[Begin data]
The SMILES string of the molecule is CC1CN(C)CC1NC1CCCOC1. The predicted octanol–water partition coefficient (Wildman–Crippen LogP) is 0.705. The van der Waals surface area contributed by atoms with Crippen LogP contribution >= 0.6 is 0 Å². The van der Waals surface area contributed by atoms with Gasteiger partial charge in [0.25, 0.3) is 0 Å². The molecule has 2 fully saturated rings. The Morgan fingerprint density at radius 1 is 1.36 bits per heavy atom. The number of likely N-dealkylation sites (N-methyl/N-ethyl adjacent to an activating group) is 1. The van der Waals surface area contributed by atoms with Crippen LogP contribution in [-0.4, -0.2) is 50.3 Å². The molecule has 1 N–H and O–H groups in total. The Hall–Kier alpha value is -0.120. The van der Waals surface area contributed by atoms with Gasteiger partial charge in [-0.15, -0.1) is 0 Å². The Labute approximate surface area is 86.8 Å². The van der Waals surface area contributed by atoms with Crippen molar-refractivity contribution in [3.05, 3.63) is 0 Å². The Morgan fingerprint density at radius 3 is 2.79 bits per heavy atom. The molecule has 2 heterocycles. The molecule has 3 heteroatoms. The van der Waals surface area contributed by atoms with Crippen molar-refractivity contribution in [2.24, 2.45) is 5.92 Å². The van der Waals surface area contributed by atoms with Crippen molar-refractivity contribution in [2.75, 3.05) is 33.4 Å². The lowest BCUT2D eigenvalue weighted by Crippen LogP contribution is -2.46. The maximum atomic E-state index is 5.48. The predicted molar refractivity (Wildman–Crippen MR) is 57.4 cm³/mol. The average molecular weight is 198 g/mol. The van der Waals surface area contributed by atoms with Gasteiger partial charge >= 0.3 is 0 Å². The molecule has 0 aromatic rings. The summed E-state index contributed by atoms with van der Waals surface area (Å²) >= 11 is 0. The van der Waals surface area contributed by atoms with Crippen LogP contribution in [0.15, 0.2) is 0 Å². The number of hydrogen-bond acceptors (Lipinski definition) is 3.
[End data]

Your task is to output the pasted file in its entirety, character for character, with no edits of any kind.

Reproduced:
The SMILES string of the molecule is CC1CN(C)CC1NC1CCCOC1. The predicted octanol–water partition coefficient (Wildman–Crippen LogP) is 0.705. The van der Waals surface area contributed by atoms with Crippen LogP contribution >= 0.6 is 0 Å². The van der Waals surface area contributed by atoms with Gasteiger partial charge in [0.25, 0.3) is 0 Å². The molecule has 2 fully saturated rings. The Morgan fingerprint density at radius 1 is 1.36 bits per heavy atom. The number of likely N-dealkylation sites (N-methyl/N-ethyl adjacent to an activating group) is 1. The van der Waals surface area contributed by atoms with Crippen LogP contribution in [-0.4, -0.2) is 50.3 Å². The molecule has 1 N–H and O–H groups in total. The Hall–Kier alpha value is -0.120. The van der Waals surface area contributed by atoms with Gasteiger partial charge in [-0.15, -0.1) is 0 Å². The Labute approximate surface area is 86.8 Å². The van der Waals surface area contributed by atoms with Crippen molar-refractivity contribution in [3.05, 3.63) is 0 Å². The Morgan fingerprint density at radius 3 is 2.79 bits per heavy atom. The molecule has 2 heterocycles. The molecule has 3 heteroatoms. The van der Waals surface area contributed by atoms with Crippen molar-refractivity contribution in [2.24, 2.45) is 5.92 Å². The van der Waals surface area contributed by atoms with Crippen molar-refractivity contribution in [2.75, 3.05) is 33.4 Å². The lowest BCUT2D eigenvalue weighted by Crippen LogP contribution is -2.46. The maximum atomic E-state index is 5.48. The predicted molar refractivity (Wildman–Crippen MR) is 57.4 cm³/mol. The average molecular weight is 198 g/mol. The van der Waals surface area contributed by atoms with Gasteiger partial charge >= 0.3 is 0 Å². The molecule has 0 aromatic rings. The summed E-state index contributed by atoms with van der Waals surface area (Å²) >= 11 is 0. The van der Waals surface area contributed by atoms with Crippen LogP contribution in [0.15, 0.2) is 0 Å². The number of hydrogen-bond acceptors (Lipinski definition) is 3.